Take Small Spiritual Retreats

Every mom needs time for silence and contemplation. Worship communities and spiritual groups may provide the best opportunity for quiet time that parents will experience all week long—and they often provide child care so that parents can truly relax and tend to their own spirits for an hour. I connected with my spiritual journey in a new way after becoming a mother. The relationship with my baby opened up my heart to truly experience unconditional love, and I realized that I was only just beginning to scratch the surface of understanding life’s meaning.

Use Family Teamwork

It’s natural to want to prove ourselves competent as parents, but it’s also worth remembering that a mother’s ultimate task is to send capable young adults into the world. Enlist family teamwork from day one with your partner, and bring the children into the circle of family responsibility as soon as you can. Even little kids can help clean up with a sponge or child-size cleaning tools. Don’t worry about whether they are doing the task perfectly, but encourage progress and participation. Fathers are such an important part of the parenting equation as well. One of my greatest joys as a mother is knowing that I can go away for a week and feel confident that my husband and daughter will be just fine together at home without me.

Build Your Support Network

The older I get, the more I realize that all families will face crises from time to time. It may be as simple as a flat tire that makes you late to school pickup, or as complicated as spouse or elderly parent getting sick and transitioning from being a caregiver to needing care. The key to coping in a crisis is to start developing a wide and deep support system before you actually need it. Who’s on your speed dial? You want to develop a set of close connections you can depend on in a pinch—and know that you would do the same for them. If you feel awkward about asking for help, you can start by offering help to friends as you get to know them better.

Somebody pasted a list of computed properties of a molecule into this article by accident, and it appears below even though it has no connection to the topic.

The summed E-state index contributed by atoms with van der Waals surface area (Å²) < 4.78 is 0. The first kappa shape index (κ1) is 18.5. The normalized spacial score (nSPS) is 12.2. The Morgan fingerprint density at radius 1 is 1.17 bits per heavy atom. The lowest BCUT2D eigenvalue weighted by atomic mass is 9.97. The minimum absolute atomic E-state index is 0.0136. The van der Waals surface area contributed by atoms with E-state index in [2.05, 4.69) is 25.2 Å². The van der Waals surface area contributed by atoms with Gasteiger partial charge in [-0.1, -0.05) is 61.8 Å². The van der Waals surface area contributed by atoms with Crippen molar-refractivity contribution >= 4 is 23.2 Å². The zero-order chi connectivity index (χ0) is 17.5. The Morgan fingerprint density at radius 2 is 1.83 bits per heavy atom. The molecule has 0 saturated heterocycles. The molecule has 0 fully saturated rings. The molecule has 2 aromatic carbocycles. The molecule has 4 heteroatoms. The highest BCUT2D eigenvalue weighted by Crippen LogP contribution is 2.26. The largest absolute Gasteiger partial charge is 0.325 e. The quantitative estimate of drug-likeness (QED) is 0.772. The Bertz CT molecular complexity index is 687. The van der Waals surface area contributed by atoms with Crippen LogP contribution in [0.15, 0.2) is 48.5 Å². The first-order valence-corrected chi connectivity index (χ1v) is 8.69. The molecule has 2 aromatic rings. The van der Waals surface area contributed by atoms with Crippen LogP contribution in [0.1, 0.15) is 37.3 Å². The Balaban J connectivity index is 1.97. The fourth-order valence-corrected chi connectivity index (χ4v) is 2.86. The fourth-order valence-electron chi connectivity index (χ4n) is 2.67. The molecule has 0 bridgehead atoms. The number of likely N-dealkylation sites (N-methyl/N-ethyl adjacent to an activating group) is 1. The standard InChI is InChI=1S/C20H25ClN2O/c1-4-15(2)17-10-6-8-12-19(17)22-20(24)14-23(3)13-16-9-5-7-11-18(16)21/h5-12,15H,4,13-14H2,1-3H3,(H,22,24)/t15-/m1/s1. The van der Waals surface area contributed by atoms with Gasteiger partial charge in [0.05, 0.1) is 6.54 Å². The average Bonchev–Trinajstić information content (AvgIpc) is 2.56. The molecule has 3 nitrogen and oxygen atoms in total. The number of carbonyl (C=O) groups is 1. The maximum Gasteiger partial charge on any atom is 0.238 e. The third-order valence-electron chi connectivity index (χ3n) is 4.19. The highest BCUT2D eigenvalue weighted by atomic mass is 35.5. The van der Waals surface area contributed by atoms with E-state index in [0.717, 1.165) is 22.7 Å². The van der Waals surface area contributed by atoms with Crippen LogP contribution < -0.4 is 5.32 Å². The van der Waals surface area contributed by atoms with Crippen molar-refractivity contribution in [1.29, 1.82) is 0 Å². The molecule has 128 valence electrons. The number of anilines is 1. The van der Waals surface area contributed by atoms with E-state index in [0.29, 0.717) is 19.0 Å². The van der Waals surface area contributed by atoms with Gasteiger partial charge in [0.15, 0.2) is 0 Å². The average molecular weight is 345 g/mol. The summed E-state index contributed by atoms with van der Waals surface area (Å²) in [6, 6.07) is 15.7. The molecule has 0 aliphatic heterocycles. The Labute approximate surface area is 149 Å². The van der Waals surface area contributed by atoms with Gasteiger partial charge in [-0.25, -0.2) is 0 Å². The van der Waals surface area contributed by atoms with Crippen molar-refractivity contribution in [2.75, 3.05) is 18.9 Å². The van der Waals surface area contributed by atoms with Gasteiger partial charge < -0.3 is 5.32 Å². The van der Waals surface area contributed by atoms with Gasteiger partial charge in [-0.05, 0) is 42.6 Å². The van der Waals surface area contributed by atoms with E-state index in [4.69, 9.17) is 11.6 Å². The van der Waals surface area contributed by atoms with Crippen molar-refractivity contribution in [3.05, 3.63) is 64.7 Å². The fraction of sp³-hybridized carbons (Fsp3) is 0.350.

Keep Investing in Yourself

I encourage women to take a lifelong view of their personal and professional development. In these days of economic insecurity, every mother needs to be prepared to take her career into her own hands if necessary. If you are currently at home with your kids, you can still keep in touch with your professional contacts, credentials and identity. It can also be a good time to explore new interests that could translate into a job later on. If you are currently in the paid workforce, you may need to carve out time for your personal interests. Motherhood is such a demanding role that it can seem to stretch on forever, but the eye-opening truth is that many of us will live more years as empty-nesters than we spent with our kids at home.

Stay Open to the World

The world needs your leadership. Even if you are overwhelmed with family life and your daily tasks, you can remain open to a calling or cause that speaks to you. As theologian Frederick Buechner said, “The place God calls you to is the place where your deep gladness and the world’s deep hunger meet.” Motherhood gives us an understanding of the world’s deep hunger and the capability to fill those needs through our skills, empathy, and leadership. Let your mojo lead the way.